PhD Thesis Defense
Time: Fri 2015-04-24 13.00 - 16.00
Subject area: Fysik, Biologisk och biomedicinsk
Doctoral student: Daniel Larsson, TIllämpad fysik , BioX
Opponent: Dr David Paterson, Prinicipal Scientist, Australian Synchrotron, Victoria
Supervisor: Professor Hans Hertz
Title: Small-Animal Imaging with Liquid-Metal-Jet X-Ray Sources
Small-animal x-ray imaging is an important tool for medical research. The penetration power of x-rays makes it possible to investigate the 3D structure of small animals and other thick biological samples by computed tomography (CT). However, small-animal x-ray imaging often requires high resolution due to the small structures involved, and short exposure times due to sample movement. This constitutes a challenge, since these two properties require compact x-ray sources with parameters that are not widely available.
In this Thesis we present the first application of liquid-metal-jet sources for small-animal imaging. This source concept was invented at KTH just over ten years ago. The use of a high-speed metal jet as electron-beam target, instead of a solid anode, enables higher x-ray flux while maintaining a small x-ray spot for high-resolution imaging. In the present work, a liquid-metal-jet source with a higher-energy spectrum has been developed. It has stronger 24 keV radiation compared to previous sources, which makes it more suitable for imaging of small animals and other few-cm-thick objects, which require the higher penetration of 20-35 keV x-rays.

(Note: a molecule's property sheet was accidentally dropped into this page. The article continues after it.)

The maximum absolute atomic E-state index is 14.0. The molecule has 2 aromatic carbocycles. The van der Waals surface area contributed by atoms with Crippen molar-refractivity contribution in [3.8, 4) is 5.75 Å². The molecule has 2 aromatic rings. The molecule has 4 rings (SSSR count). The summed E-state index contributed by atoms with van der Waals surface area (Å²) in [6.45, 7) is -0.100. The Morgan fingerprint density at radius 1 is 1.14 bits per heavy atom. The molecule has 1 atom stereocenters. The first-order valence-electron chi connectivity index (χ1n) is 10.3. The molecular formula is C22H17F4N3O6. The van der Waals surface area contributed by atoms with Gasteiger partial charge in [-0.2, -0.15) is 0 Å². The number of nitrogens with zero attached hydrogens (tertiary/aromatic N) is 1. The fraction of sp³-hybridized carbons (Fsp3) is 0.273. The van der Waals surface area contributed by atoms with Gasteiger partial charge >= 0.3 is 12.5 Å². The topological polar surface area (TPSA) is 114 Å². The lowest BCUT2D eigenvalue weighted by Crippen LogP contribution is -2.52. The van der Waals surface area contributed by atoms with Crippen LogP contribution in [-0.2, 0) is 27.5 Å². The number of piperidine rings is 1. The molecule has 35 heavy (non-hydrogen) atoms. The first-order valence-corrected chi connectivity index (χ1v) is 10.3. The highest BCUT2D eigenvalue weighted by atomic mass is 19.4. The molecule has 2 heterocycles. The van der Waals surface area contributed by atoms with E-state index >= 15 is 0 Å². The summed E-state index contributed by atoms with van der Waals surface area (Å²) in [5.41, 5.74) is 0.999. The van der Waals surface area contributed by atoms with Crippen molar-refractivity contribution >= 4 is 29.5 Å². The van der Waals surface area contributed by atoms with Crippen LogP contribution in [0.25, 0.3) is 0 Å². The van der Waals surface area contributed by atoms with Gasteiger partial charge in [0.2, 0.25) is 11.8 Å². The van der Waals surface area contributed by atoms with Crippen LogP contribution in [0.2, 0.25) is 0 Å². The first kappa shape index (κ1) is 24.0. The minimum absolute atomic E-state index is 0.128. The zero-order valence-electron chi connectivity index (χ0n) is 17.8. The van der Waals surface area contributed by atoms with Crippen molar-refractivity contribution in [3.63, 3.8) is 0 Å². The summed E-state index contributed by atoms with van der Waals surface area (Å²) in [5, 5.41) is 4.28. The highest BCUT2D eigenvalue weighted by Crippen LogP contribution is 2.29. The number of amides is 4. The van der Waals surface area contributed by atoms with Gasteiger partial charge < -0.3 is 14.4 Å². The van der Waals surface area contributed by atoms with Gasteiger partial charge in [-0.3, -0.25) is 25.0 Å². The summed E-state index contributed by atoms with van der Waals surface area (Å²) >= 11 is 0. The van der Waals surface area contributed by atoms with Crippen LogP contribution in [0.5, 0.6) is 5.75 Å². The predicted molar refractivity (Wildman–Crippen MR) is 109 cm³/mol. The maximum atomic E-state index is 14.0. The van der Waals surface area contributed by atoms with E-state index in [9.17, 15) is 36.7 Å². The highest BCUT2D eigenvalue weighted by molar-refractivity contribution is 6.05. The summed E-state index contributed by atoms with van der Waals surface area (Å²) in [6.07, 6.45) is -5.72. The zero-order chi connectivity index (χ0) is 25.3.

We have applied the liquid-metal-jet x-ray sources for whole-body imaging of sacrificed mice and zebrafish. With high-resolution absorption-contrast CT we have visualized fine bone details of mice. We have also used phase contrast, a new method that can considerably improve imaging of, e.g., soft tissue, for demarcation of mm-sized tumors inside a full mouse and for mouse-cartilage imaging. In zebrafish imaging, we have exploited the greatly enhanced contrast of phase-imaging to resolve single muscle fibers (and possibly even myofibrils) in whole zebrafish in a laboratory setting for the first time. The muscle structures have diameters in the 5-7 µm range and extremely low contrast, which makes them difficult to observe.
With phase contrast, we have demonstrated low-dose and high-resolution angiography of mouse and rat organs and tissues ex vivo. We show detection of blood vessels with diameters below 10 µm with radiation doses compatible with living small animals, which is not possible with absorption contrast and iodinated contrast agents. In addition, we have investigated the vascular network of tumors in mouse ears and visualized the chaotic arrangement of newly-formed blood vessels.
Finally, we present the first results from a new high-power liquid-metal-jet x-ray source prototype, operating at ten times the power of our previous sources, with the same x-ray spot size. This source constitutes an important step towards future in-vivo small-animal laboratory imaging with high resolution.